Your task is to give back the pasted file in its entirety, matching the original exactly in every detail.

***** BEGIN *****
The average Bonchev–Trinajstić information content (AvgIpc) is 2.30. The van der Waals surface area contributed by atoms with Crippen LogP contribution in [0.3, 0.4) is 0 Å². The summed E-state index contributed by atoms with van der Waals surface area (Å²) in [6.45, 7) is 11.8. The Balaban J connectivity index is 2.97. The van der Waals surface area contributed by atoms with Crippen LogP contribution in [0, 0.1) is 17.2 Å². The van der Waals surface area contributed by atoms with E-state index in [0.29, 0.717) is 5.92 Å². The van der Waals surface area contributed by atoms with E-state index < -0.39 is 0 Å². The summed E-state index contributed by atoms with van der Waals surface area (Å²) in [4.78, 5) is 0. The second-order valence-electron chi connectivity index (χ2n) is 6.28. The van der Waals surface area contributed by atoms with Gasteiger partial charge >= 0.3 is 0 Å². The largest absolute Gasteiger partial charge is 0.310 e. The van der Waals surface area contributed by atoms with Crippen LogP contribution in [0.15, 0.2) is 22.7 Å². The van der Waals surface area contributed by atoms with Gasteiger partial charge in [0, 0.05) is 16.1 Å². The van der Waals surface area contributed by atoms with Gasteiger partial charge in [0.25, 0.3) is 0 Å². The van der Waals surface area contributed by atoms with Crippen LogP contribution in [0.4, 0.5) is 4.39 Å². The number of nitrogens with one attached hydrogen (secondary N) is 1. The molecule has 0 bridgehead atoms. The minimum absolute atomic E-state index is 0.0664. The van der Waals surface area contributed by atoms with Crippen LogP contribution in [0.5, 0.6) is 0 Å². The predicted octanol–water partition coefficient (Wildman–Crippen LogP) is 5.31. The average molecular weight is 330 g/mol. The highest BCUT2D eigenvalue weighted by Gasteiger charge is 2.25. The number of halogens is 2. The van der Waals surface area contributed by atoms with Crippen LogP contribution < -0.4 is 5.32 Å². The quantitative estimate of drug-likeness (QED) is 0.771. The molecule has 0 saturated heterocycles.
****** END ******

The average Bonchev–Trinajstić information content (AvgIpc) is 2.30. The van der Waals surface area contributed by atoms with Crippen LogP contribution in [0.3, 0.4) is 0 Å². The summed E-state index contributed by atoms with van der Waals surface area (Å²) in [6.45, 7) is 11.8. The Balaban J connectivity index is 2.97. The van der Waals surface area contributed by atoms with Crippen LogP contribution in [0, 0.1) is 17.2 Å². The van der Waals surface area contributed by atoms with E-state index in [0.29, 0.717) is 5.92 Å². The van der Waals surface area contributed by atoms with E-state index < -0.39 is 0 Å². The summed E-state index contributed by atoms with van der Waals surface area (Å²) in [4.78, 5) is 0. The second-order valence-electron chi connectivity index (χ2n) is 6.28. The van der Waals surface area contributed by atoms with Gasteiger partial charge >= 0.3 is 0 Å². The largest absolute Gasteiger partial charge is 0.310 e. The van der Waals surface area contributed by atoms with Crippen LogP contribution in [0.15, 0.2) is 22.7 Å². The van der Waals surface area contributed by atoms with Gasteiger partial charge in [0, 0.05) is 16.1 Å². The van der Waals surface area contributed by atoms with Gasteiger partial charge in [0.25, 0.3) is 0 Å². The van der Waals surface area contributed by atoms with Crippen LogP contribution in [0.4, 0.5) is 4.39 Å². The number of nitrogens with one attached hydrogen (secondary N) is 1. The molecule has 0 bridgehead atoms. The minimum absolute atomic E-state index is 0.0664. The van der Waals surface area contributed by atoms with Crippen LogP contribution in [0.5, 0.6) is 0 Å². The predicted octanol–water partition coefficient (Wildman–Crippen LogP) is 5.31. The average molecular weight is 330 g/mol. The highest BCUT2D eigenvalue weighted by Gasteiger charge is 2.25. The number of halogens is 2. The van der Waals surface area contributed by atoms with Crippen LogP contribution < -0.4 is 5.32 Å². The quantitative estimate of drug-likeness (QED) is 0.771. The molecule has 0 saturated heterocycles.